Second Life? I’ve got enough on my plate with the first
These things I remember.
I’m in a car, bumping along a stony track in the mountains, when suddenly, to the right, a big, sand-coloured helicopter rises up out of a valley. It’s close - close enough to see the eyes of the heavy-machine-gun operator flick contemptuously my way, before dismissing me as a potential target as the aircraft banks and flies off.
I’m in a sub-tropical rainforest in the rain. Suddenly, from my left, I see a flash of movement: a wolf, its fangs bared, charging towards me. I pull out a sword and defend myself.
Each of these scenes is liable to flash into my mind’s eye at odd and unpredictable moments. The details in both memories are clear and in vivid colour.
But only one of them - the first - is a memory of something that happened in the real world. The other happened to my ‘avatar’ - my character - in an online game called World of Warcraft.
I started playing it as a way to spend more time with my youngest son, and continued for long enough to build up a store of ‘memories’ like that. The odd thing about them is that they’re much closer to the memories I have from ‘real’ life than they are, for instance, to the memories I have of my dreams.
World of Warcraft is one of many ‘virtual worlds’ which are showing an increasing tendency to leak into the real world.
The lines between reality and games are becoming ever more porous. I first saw this about a decade ago, when a young relative from the UK visited Sydney.
Edward was at least partly funding his trip through selling his virtual ‘possessions’.
For a couple of years, he had been playing a game called Ultima Online , and during that time he had become wealthy in the game.
Now he was in the process of selling some of his possessions. He negotiated the sale of a ‘palace’ for $US100. The buyer sent him the money - real money - via Western Union.
It turned out that, perhaps without realising it, Edward was a pioneer. The people who capitalised on that insight had the chance to make millions.
World of Warcraft has more than eleven million regular players, each paying a monthly subscription fee and many paying extra for more online ‘gold’ to improve their ‘avatars’ or help them reach in-game targets.
Perhaps stranger, though, was the insight of a company in San Francisco called Linden Lab.
They created a virtual world called Second Life, which - unlike World of Warcraft - had no monsters to kill and no quests to fulfil.
Thomas Malaby is an American anthropologist who spent a year at Linden Lab to write a book about Second Life, ‘Making Virtual Worlds’.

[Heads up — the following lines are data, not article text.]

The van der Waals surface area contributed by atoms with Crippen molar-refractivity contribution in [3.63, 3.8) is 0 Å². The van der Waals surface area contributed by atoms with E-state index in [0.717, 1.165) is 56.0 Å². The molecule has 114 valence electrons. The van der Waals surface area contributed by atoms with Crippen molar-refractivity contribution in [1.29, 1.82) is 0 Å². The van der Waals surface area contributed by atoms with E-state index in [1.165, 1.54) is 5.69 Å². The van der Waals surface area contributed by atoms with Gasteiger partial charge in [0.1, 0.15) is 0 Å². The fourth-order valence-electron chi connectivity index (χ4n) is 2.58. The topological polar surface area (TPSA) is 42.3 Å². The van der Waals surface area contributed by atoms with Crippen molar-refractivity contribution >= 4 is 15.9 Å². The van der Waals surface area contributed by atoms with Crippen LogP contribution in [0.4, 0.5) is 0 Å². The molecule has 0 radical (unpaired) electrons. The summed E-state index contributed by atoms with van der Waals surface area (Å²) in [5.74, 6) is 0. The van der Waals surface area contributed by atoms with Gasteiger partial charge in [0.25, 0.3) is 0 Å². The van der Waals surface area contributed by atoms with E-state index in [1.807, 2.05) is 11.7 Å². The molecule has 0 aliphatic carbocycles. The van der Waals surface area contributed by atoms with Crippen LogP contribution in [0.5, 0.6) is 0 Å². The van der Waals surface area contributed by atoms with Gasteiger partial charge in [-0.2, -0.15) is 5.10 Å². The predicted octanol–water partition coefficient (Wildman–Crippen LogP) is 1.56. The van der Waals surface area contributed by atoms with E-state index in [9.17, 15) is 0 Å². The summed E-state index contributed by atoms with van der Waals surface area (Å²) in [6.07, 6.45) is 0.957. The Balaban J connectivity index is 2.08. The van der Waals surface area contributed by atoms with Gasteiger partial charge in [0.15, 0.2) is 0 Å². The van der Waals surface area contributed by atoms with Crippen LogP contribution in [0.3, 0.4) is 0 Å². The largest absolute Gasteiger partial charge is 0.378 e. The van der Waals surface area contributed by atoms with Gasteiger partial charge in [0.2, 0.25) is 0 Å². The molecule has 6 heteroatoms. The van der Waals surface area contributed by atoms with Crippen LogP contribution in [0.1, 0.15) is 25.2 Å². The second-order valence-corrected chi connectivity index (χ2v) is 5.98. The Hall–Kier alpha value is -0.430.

You can listen to him here.
He sees the project as a curious mixture of capitalism and sixties hippiedom, linking it to that phenomenon of 1969, The ‘Whole Earth Catalog’.
Linden Lab, like the, Catalog, places enormous emphasis on ‘access to tools’ - a philosophy of letting users build the world for themselves.
That creates paradoxes, summed up in Malaby’s phrase ‘creationist capitalism’; the libertarian philosophy of letting people do what they want in the World, up against the undeniable fact that the Lab itself, as the creator of the world, has the power to set all rules, make or break anything.
But for the user, Second Life is just what its name implies, which can make it hard for outsiders to see the attraction.
Malaby, for instance, found quite quickly that status—keeping up with the Jones’—can be just as important in Second Life as in reality.
It reminded me of the comedy sci-fi series ‘Red Dwarf’, in which the characters get sucked in to a virtual reality game called ‘Better Than Life”.
It has profoundly addictive properties for many, because it fulfils their dearest wishes.
Unfortunately, one of the characters, Rimmer, is so filled with self-hatred that his subconscious desire for humilation keeps surfacing - to such an extent that his world not only turns bad, it corrupts and infects the fantasies of all the others too.
In other words, if you go into ‘Second Life’ with problems, will you find that instead of letting you forget them it magnifies them?
Malaby tells of feeling reasonably satisfied at the way he’d shaped his ‘avatar’ when one of the Linden lab developers told him the jeans and t-shirt it was wearing weren’t good enough - he needed to spend money on a flash new suit.
So you can see why Malaby argues that the appeal of Massively Multiplayer Online Role Playing Games (MMORPGS) is not -or at least not only - escapism.
He does see it as a way for people who have diffculty with social interaction—he gives Asperger’s sufferers as an example - to have fuller social lives.
Games and reality are increasingly intersecting in the wider world, though: I heard a British Cabinet Minister recently talking about how the high level Ministerial committee COBRA had ‘gamed out’ the possible results of a flu pandemic, over the course of an exercise lasting several days.
Second Life, it seems, is increasingly being used in education. Town planning educators have been quick to get their students to experiment with potential townscapes and planning schemes.
Maybe it’s my age, though, and childhood memories of being told to get out in the fresh air and do something active: I can’t quite shake the feeling that, rather than get a second life, people would be better off leading their first life a little more fully.
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